19/12/2015 8:08 AM IST | Updated 21/07/2016 2:44 PM IST

Think It's Just India? Menstrual Taboos Stain The West Too

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Pardon the irony, but it's no secret that menstruation is a big secret in India. Not only do women have to find creative ways to hide this 'shame' from men, but the lack of education and information on this issue means that girls starting puberty often do not know why they menstruate. Women of India: be surprised to know that some of these issues are not unique to India -- menstruation is also a taboo in the West.

Sanitary products are taxed in the UK (it's dubbed the "tampon tax") like any luxury item, despite the fact that the government's healthcare service (NHS) provides free contraception and flat-fee medication which is free for the most vulnerable. This is based on the idea that no-one should fall below a certain standard. Yet there is no state provision for even the poorest menstruating women, and homeless women have to rely on charities to meet sanitary needs. The issue is not just at the top, it is deep-rooted in social attitudes -- such as a refusal to discuss this issue -- which then influence policy and taxation.

The similarities in attitudes across the cultural divide present a strong base on which we can build a movement.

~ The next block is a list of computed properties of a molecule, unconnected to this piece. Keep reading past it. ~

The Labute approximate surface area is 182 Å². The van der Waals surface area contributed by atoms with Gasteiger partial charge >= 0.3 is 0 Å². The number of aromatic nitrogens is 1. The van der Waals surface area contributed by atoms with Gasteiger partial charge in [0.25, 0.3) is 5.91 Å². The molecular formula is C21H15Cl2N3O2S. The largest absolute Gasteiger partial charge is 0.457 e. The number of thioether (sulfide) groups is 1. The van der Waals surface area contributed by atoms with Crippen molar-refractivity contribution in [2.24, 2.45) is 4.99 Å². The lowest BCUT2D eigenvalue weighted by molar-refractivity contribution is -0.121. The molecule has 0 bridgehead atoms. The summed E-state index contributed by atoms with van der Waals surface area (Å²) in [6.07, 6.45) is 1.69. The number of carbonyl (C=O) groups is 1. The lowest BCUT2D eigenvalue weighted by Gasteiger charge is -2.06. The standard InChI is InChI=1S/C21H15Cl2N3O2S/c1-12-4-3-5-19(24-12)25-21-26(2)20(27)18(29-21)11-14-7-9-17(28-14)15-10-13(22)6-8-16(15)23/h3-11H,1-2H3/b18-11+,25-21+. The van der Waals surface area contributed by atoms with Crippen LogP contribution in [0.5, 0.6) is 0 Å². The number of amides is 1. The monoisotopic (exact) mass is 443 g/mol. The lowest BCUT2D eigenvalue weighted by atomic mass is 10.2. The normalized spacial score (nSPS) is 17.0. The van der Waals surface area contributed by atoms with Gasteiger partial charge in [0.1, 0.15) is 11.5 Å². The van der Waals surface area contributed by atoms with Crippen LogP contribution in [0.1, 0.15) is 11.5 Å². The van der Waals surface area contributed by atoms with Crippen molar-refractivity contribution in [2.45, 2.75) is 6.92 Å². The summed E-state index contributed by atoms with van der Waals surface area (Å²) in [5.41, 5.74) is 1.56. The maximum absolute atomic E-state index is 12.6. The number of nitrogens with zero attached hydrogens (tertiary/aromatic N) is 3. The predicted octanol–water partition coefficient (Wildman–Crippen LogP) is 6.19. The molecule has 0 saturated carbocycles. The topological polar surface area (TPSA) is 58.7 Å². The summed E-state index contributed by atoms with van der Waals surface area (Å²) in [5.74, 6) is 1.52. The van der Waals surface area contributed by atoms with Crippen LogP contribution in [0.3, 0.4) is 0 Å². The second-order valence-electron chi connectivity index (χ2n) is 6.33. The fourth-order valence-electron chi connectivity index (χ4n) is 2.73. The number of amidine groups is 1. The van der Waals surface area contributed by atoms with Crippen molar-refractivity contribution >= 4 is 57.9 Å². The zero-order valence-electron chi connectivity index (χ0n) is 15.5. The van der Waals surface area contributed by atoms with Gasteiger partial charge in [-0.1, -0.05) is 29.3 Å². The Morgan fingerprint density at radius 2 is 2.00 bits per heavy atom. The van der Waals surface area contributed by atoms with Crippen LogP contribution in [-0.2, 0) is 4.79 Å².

This context means that British Indian women face similar issues to their Indian counterparts, perhaps with the only major difference being the access to sanitary products. The inability of wider British society to discuss this issue openly means there is no narrative for British Indian women and girls to draw on when challenging the negativity surrounding menstruation. Customs and traditions surrounding menstruation have been brought over from India practically unchanged -- ranging from not touching food or entering the kitchen, to avoiding religious activities while menstruating.

With the same stigmas remaining, discussion on menstruation means discussing sex. With wider Western social attitudes being so liberal on the topic, living in the Diaspora gives Indian families less space to shy away from discussions on sexuality. Discussing menstruation in this context may, therefore, add to the pressure to confront uncomfortable realities, coupled with fears of a slippery slope that leads to girls damaging the honour of their families.

Avoiding disgusting and embarrassing men, keeping purchases of sanitary products secret, and lack of discussion are all commonplace in wider British society. This bleak reality, which affects both the physical and mental well-being of women and girls everywhere, presents a unique opportunity on which we can unify. This is not limited to educating girls and women about menstruation. The stigma must be removed in the minds of both women and men, whose sensibilities some women are conditioned to appease.

The similarities in attitudes across the cultural divide present a strong base on which we can build a movement. Developing solidarity between cultures and communities to educate, remove the stigma and enhance the menstrual health of women and girls everywhere serves to advantage the way in which we can tackle this issue. It's time to rally around together and stop the silence: period.

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